Rt. 40 intersection focus of future development

Amy Fauth | Herald-Standard

The need for more adequate stacking space at this Route 40 intersection with the Route 119/Uniontown Bypass is key to future development along the Route 40 corridor in North and South Union townships.

New business development is key to economic development and growth in the region, but potential development projects in South Union Township could be at risk if traffic congestion problems along the Route 40 corridor aren’t solved or mitigated, one township official said.

Supervisor Robert Schiffbauer expressed concern about traffic difficulties along Route 40 from the intersection with Route 119 running west to where Route 40 intersects with Matthew Drive Extension and Northgate Drive. Specifically, the turning lane for traffic waiting to make a left onto the Route 119 has been deemed to be insufficient, Schiffbauer said.

“That intersection never functioned the way it should have from day one,” said Schiffbauer.

Township supervisors and their engineer recently sat down to discuss proposed development plans for the Fayette County Business Park along Matthew Drive Extension with representatives from Menards, along with McMillen Engineering representatives, Schiffbauer said. The home improvement chain’s proposed development is to build a 200,000-square-foot store, which would be the first in Pennsylvania.

“These traffic concerns, if not addressed, could adversely affect future economic development both in South Union Township and North Union Township as well,” said Schiffbauer, noting new and proposed developments on the North Union Township side of Route 40 in close proximity to Mount St. Macrina.

While officials understand that developers have a certain degree of responsibility to mitigate the impact on traffic when relocating to an area, Schiffbauer said it’s not feasible to think that developers will take on all of the responsibility. When it comes to traffic, Schiffbauer said they have learned that it’s best to address the issues early on in the process so they can be handled efficiently.

He said the inadequate space for cars waiting to turn at the intersection of Route 40 and Route 119 isn’t a new problem. In fact, the state Department of Transportation studied the intersection and had plans drawn up to fix it 15 or 16 years ago.

He’s hopeful the project will be placed on the Southwest Pennsylvania Commission’s Traffic Improvement Plan (TIP), which is a planning tool for both short and long term projects.

Officials also want to set a meeting up with state lawmakers in early December to discuss the project’s addition to the TIP.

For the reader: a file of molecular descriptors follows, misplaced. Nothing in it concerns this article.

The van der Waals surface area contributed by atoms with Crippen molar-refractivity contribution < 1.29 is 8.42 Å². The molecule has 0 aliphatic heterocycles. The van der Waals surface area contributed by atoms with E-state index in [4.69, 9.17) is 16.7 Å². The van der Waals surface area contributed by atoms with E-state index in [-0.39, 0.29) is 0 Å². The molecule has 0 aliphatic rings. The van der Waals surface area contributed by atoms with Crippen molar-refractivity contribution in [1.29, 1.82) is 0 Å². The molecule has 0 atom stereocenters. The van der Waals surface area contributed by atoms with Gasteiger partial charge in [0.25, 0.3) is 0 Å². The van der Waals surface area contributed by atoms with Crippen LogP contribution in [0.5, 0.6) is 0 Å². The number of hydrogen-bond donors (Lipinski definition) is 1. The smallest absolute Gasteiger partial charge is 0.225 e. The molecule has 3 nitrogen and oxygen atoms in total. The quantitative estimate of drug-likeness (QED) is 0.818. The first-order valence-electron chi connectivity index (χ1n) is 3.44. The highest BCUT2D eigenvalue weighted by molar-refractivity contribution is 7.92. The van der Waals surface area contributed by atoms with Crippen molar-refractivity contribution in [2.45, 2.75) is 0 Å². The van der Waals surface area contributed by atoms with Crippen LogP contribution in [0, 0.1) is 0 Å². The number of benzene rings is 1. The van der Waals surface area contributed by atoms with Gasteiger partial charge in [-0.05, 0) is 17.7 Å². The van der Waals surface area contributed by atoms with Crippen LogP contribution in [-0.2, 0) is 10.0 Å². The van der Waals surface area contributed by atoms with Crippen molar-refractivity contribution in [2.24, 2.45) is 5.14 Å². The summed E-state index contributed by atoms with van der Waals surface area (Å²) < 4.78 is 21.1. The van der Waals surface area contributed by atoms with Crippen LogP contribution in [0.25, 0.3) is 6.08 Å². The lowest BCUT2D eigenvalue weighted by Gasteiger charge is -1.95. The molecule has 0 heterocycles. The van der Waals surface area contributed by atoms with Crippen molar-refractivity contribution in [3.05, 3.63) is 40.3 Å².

“We need to give attention to the whole corridor to further allow economic development to take place,” said Schiffbauer, who spent two terms on the SPC.

When it comes to traffic issues, South Union officials are familiar with challenges. Schiffbauer said they have developed a great working relationship with PennDOT over the years, according to Schiffbauer. Township officials said they cut their teeth on a number of projects, including Cherry Tree Square, Walmart and former Kmart developments, which required serious and critical road upgrades to Route 21, New Salem Road and Matthew Drive.

Now, Schiffbauer said, they hope to partner with neighboring North Union Township on issues that benefit both municipalities.

“We are in a similar situation and we want to see their growth continue. Just as we want to see growth in South Union,” said Schiffbauer. “We’ve decided to work together.”

With a trend of retail and commercial development slowing down not just in the area but around the country because of the increase in popularity of online shopping, Schiffbauer said local officials need to step in and help out however they can.

“We have to make full use of what we can to allow development to take place and assist it whenever possible,” added Schiffbauer.

(2) comments

drewa

How about ADDING on to EXISTING shopping areas instead of just scattering new buildings all over. For example, there is PLENTY of space near Target. Put new development up there! The area around Walmart should have all been shopping, not a dialysis center and car dealership. Don't you people EVER go to other communities and see how it's done??? Everything here is so INCONVENIENT!

for what it's worth

The "Plan" is to consume every square inch of green space. Progress is measured by acres of pavement not efficiency of use. This makes sense once you get used to empty and abandoned Malls and Big Box retailers ala Kmart, Sears. Once everything is turned into a parking lot, you can start solving the Gee, why does Uniontown, a catch basin for upstream development, have a flooding problem?

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